by Dennis M. Kirschbaum, ARM
During the last century, a handful of historians and academicians debated the question of who was the first risk manager. In his new book, The Polar Bear Strategy, author John Ross traces back the history of risk management to a seventeenth-century Monk named Blaise Pascal, who suggested that it was less risky to believe in God than to be a nonbeliever. His line of reasoning went like this.
If you believe in God and it turns out there is no God, you will be none the worse for having believed. However, if you do not believe in God and there is a God, you may be punished for eternity for your stubbornness. In other words, it is less risky to believe in God–just in case.
Ross makes a compelling case that Pascal’s application of the laws of probability for predicting the likelihood of unwanted consequences led to the development of risk management. That may be true, however, I believe that Brother Pascal was more likely the first actuary. In fact, the first risk manager lived at least 2,300 years earlier.
I am thinking of the Old Testament prophet Jonah. Although he is best known for his sojourn in the belly of a big fish, the Book of Jonah is really about effective risk control.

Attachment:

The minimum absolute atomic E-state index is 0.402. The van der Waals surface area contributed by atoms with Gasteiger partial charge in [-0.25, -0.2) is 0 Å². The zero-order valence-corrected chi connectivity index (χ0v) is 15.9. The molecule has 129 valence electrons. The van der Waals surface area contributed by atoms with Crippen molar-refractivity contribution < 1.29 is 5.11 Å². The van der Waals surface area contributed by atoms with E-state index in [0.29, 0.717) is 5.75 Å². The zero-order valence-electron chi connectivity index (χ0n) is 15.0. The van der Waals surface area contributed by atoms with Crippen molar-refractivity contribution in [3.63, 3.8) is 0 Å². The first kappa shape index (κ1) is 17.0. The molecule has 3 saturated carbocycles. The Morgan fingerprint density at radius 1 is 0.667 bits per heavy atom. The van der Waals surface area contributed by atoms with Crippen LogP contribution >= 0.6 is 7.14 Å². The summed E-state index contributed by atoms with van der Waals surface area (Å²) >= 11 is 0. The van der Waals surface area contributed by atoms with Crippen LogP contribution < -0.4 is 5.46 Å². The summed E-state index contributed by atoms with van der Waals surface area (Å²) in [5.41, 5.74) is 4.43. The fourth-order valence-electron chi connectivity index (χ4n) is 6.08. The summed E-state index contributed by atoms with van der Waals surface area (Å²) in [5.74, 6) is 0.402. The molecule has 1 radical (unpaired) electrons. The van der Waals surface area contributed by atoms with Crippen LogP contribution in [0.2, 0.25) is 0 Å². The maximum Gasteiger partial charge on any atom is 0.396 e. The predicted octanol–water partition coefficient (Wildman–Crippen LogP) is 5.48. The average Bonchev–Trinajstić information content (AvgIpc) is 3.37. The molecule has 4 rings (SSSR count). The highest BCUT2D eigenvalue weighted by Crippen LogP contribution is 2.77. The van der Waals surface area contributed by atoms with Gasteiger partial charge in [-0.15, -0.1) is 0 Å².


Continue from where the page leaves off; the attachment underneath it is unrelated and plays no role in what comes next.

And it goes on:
Let’s review the facts as presented. Jonah gets a call to go and preach to the people of Nineveh that God will destroy them to punish them for their evil ways. Destruction is almost certain unless Jonah can convince them to repent. In making his case to the people of Nineveh, Jonah used the basic three-step approach to risk management. He asked the following questions:
- What could go wrong? (God could destroy the city.)
- What can we do to prevent harm or to deal with it when it occurs? (We can repent or else hire many more firefighters.)
- How will we pay for it? (Difficult to say. Acts of God were normally excluded from the standard CGL of his day.)
Jonah was not the first person of his day to predict doom and gloom. But there is an important difference between Jonah and most of the other prophets of the Hebrew Bible — the people actually listened to him! They repented and the awful things didn’t happen. But this presented a problem for Jonah. How could he prove that his predictions would have come true if people had not changed their behaviors? At the end of the book Jonah is found moping. He is concerned that his reputation as a prophet will be damaged because the things he predicted did not come true.